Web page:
From Action Research to Practice Research

Goran Goldkuhl

Abstract


Action research (AR) has gained more acceptance as an approach to qualitative research in information systems (IS). The complexities of organisational and technical change makes this approach a suitable one in IS research. There are, however, still some controversies and confusions about the relation between “action” and “research”. The many types of AR and similar approaches (not labelled as AR) that have emerged demands further conceptual clarification of AR. A conceptual inquiry of AR, presented in the paper, has led to the identification of several unresolved issues concerning intervention research like AR. An alternative research approach is presented: practice research. This research approach is well founded in pragmatism and it builds on the two premises: 1) to contribute to general practice through abstract and useful knowledge and 2) to study the empirical field as interconnected practices. Several important concepts of practice research are described as: local practice contribution vs. general practice contribution; theorizing vs. situational inquiry. Practice research is seen as a broader notion encompassing AR and other research approaches as e.g. design research and evaluation research. Two case examples of practice research are briefly presented and compared: one AR-based study in the social welfare sector and one evaluation study of a taxation e-service.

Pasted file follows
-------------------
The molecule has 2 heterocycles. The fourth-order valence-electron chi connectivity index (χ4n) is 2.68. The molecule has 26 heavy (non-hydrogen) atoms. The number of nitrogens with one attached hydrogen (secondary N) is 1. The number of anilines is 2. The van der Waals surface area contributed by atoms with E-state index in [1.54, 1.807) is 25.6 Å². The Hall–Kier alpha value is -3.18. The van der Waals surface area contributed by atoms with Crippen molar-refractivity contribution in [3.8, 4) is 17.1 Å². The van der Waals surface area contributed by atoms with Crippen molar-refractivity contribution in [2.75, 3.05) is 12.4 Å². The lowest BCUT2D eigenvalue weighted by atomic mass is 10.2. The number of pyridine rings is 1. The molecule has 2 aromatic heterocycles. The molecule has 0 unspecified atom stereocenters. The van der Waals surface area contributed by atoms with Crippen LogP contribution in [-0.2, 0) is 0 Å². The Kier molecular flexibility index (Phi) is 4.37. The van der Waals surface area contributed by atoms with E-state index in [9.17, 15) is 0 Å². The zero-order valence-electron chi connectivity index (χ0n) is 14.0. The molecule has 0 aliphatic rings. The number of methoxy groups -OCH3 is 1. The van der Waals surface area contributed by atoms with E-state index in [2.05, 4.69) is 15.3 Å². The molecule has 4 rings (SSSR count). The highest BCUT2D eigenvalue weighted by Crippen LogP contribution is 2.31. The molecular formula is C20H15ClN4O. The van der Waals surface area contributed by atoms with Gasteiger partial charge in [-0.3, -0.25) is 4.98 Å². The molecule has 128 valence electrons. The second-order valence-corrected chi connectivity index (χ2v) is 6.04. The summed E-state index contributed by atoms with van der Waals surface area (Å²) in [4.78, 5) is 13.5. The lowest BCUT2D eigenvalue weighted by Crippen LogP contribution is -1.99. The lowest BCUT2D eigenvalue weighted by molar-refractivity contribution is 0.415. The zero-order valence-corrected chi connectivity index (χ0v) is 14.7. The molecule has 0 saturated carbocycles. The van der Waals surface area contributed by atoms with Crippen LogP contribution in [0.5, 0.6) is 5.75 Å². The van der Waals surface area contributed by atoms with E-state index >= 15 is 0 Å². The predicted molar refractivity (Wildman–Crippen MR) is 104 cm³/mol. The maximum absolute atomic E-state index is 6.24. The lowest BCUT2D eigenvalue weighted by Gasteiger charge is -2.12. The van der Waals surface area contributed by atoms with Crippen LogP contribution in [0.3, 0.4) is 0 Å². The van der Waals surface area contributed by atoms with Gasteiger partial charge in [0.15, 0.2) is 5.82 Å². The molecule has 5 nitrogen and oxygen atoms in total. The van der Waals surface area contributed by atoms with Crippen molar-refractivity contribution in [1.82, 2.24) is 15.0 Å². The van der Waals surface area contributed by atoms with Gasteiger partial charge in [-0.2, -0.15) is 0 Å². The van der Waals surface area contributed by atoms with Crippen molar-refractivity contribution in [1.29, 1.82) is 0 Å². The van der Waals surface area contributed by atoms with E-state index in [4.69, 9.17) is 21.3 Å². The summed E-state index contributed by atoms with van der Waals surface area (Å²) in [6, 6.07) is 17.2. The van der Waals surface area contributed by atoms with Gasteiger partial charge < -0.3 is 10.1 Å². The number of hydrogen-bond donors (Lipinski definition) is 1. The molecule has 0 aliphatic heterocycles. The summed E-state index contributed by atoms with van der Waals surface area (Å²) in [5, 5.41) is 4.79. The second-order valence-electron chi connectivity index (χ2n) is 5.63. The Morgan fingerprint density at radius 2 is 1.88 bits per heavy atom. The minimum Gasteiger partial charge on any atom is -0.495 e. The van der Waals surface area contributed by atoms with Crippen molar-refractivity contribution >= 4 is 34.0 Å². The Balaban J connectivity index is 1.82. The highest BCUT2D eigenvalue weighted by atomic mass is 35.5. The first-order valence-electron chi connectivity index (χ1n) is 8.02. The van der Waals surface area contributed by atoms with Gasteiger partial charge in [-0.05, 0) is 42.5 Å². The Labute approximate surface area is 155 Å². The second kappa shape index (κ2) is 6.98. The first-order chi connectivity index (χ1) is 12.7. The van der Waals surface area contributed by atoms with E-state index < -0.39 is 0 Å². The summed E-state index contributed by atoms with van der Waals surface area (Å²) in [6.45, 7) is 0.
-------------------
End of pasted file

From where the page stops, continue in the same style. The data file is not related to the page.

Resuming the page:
Keywords


action research, qualitative research, practice research, intervention, practice contribution

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DOI: http://dx.doi.org/10.3127/ajis.v17i2.688

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ISSN: Online: 1326-2238 Hard copy: 1449-8618
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